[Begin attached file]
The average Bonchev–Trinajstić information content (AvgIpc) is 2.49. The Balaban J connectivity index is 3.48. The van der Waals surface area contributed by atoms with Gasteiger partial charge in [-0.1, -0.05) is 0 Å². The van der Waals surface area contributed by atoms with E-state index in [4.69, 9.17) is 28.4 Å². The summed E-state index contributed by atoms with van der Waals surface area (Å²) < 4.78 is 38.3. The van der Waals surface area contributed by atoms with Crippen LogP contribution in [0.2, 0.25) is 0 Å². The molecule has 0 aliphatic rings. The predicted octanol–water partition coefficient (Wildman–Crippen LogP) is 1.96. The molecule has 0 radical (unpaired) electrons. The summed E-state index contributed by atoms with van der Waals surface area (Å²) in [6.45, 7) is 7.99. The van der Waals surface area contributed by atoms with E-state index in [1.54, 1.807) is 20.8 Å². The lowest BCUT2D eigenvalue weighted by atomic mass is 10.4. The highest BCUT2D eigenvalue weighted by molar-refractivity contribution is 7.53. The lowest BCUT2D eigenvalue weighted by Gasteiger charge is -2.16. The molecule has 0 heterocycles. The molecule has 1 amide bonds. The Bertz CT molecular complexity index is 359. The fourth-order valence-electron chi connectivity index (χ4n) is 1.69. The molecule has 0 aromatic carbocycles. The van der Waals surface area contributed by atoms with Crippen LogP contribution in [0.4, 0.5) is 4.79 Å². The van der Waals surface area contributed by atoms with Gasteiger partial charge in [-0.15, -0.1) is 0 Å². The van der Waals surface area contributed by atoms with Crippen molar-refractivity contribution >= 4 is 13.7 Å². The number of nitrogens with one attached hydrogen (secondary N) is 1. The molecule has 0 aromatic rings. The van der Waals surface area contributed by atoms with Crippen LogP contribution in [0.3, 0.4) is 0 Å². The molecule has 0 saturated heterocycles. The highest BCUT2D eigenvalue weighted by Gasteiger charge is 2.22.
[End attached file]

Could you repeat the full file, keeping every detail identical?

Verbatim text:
The average Bonchev–Trinajstić information content (AvgIpc) is 2.49. The Balaban J connectivity index is 3.48. The van der Waals surface area contributed by atoms with Gasteiger partial charge in [-0.1, -0.05) is 0 Å². The van der Waals surface area contributed by atoms with E-state index in [4.69, 9.17) is 28.4 Å². The summed E-state index contributed by atoms with van der Waals surface area (Å²) < 4.78 is 38.3. The van der Waals surface area contributed by atoms with Crippen LogP contribution in [0.2, 0.25) is 0 Å². The molecule has 0 aliphatic rings. The predicted octanol–water partition coefficient (Wildman–Crippen LogP) is 1.96. The molecule has 0 radical (unpaired) electrons. The summed E-state index contributed by atoms with van der Waals surface area (Å²) in [6.45, 7) is 7.99. The van der Waals surface area contributed by atoms with E-state index in [1.54, 1.807) is 20.8 Å². The lowest BCUT2D eigenvalue weighted by atomic mass is 10.4. The highest BCUT2D eigenvalue weighted by molar-refractivity contribution is 7.53. The lowest BCUT2D eigenvalue weighted by Gasteiger charge is -2.16. The molecule has 0 heterocycles. The molecule has 1 amide bonds. The Bertz CT molecular complexity index is 359. The fourth-order valence-electron chi connectivity index (χ4n) is 1.69. The molecule has 0 aromatic carbocycles. The van der Waals surface area contributed by atoms with Crippen LogP contribution in [0.4, 0.5) is 4.79 Å². The van der Waals surface area contributed by atoms with Gasteiger partial charge in [-0.15, -0.1) is 0 Å². The van der Waals surface area contributed by atoms with Crippen molar-refractivity contribution >= 4 is 13.7 Å². The number of nitrogens with one attached hydrogen (secondary N) is 1. The molecule has 0 aromatic rings. The van der Waals surface area contributed by atoms with Crippen LogP contribution in [0.3, 0.4) is 0 Å². The molecule has 0 saturated heterocycles. The highest BCUT2D eigenvalue weighted by Gasteiger charge is 2.22.